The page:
I actually prefer GM because I can start a session on my phone and continue it on my PC and back again. WhatsApp's group feature is also very useful, but (as you said) everyone has SMS so it's the default point of contact.

      The real crime here is the cost of SMS; telco's are laughing for every text they charge for.

      1. Anonymous Coward
        Anonymous Coward

        Re: Another app?

        "I actually prefer GM because I can start a session on my phone and continue it on my PC and back again."

        Agreed. Also, I can have my workstation at work, my computer at home, my various tablets, and my phone all on the same IM account, so whatever is closest to hand is what I can use. And when I am this big Faraday cage of a building I work in, and my phone gets no cellular signal, I can use the WiFi to do my chats.

  6. Andy_H

    With my cheap tariff I get unlimited SMS which makes it the obvious choice for me, especially as I only get 100Mb data a month - using something like iMessage or WhatsApp would use up some of the data allowance (albeit a small amount) providing I wasn't in a WiFi area.

    The only handy side I see to them is sending something other than text (images, etc), which I rarely do.

  7. Brenda McViking

    Put simply - cost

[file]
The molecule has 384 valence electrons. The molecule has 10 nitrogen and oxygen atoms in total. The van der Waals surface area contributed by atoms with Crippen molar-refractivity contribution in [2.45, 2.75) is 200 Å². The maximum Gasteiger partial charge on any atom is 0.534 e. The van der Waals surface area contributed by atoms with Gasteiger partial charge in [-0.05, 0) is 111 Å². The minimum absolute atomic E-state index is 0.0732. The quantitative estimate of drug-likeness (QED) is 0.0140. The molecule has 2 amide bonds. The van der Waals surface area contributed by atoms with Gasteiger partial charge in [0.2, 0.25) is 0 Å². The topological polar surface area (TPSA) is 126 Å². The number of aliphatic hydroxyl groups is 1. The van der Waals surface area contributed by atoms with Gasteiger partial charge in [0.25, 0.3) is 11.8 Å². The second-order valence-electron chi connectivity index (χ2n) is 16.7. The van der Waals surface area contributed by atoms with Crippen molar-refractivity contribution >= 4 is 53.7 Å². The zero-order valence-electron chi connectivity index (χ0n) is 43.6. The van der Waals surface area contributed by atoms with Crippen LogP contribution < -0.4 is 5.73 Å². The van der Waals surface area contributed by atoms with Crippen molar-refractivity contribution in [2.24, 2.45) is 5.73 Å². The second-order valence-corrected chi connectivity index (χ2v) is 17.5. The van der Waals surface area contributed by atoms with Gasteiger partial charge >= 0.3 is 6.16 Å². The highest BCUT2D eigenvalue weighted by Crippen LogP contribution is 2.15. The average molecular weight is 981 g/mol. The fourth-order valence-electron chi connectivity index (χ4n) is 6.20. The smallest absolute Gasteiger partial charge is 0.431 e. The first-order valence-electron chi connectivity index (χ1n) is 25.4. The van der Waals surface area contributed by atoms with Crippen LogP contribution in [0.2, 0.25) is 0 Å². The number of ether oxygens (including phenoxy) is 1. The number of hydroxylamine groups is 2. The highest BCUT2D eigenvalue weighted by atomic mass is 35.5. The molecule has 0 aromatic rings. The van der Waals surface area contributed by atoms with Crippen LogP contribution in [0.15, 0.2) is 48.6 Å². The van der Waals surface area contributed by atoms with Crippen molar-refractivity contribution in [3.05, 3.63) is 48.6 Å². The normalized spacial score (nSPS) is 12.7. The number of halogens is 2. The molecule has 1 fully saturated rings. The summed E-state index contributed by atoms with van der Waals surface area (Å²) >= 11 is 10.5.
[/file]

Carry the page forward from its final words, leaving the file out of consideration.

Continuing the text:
Why are these more popular than text? because they're not artifically constrained in the same way texts are by cost. Sure, in recent years, you get many more texts for your money, but considering a text is just a 512 byte chunk of data, yet getting "unlimited" (fair use of around 5,000/month) is still paying way over the odds, even if your tarriff allows you to add that on for 5 quid, when you can get 500MB of internet for around the same.

    "Why do we need so many" I hear you decry - well, I can tell you that organising an event/night down the pub/something to do with friends over a messaging service is much easier when everyone can see what everyone else is saying. This will also vastly inflate the numbers of messages "sent" seeing as if I ask 10 friends if they want to go out tonight and they all reply yes, thats not 20 SMS messages (Me ask everyone, everyone reply), but 100, as everyone else sees everyone else's replies as well. Couple a discussion over which pub has decent ale on tap this week and you've got a few 1000 messages, and a far better turnout, which helps the (decent) brewer du jour - so with messaging services, everyone wins.

    SMS isn't going to die though, for one it works on GSM, and 3G data is still very much lacking once you're out of an urban area, (yes, GPRS can work but is flaky in my experience), and besides, teaching whatsapp to your mum is just asking for trouble, but she *has* worked out how to do this newfangled texting thing so that is reason enough for it to stay. BUT, the networks must make a killing from SMS and no doubt aren't too keen to watch that revenue stream dry up, despite IM just being a far better solution. But that's their domain, so they can do what they like, so long as they don't resort to suing 9 year olds for piracy.

    1. Alan Brown Silver badge

      Re: Put simply - cost

      Wot she said.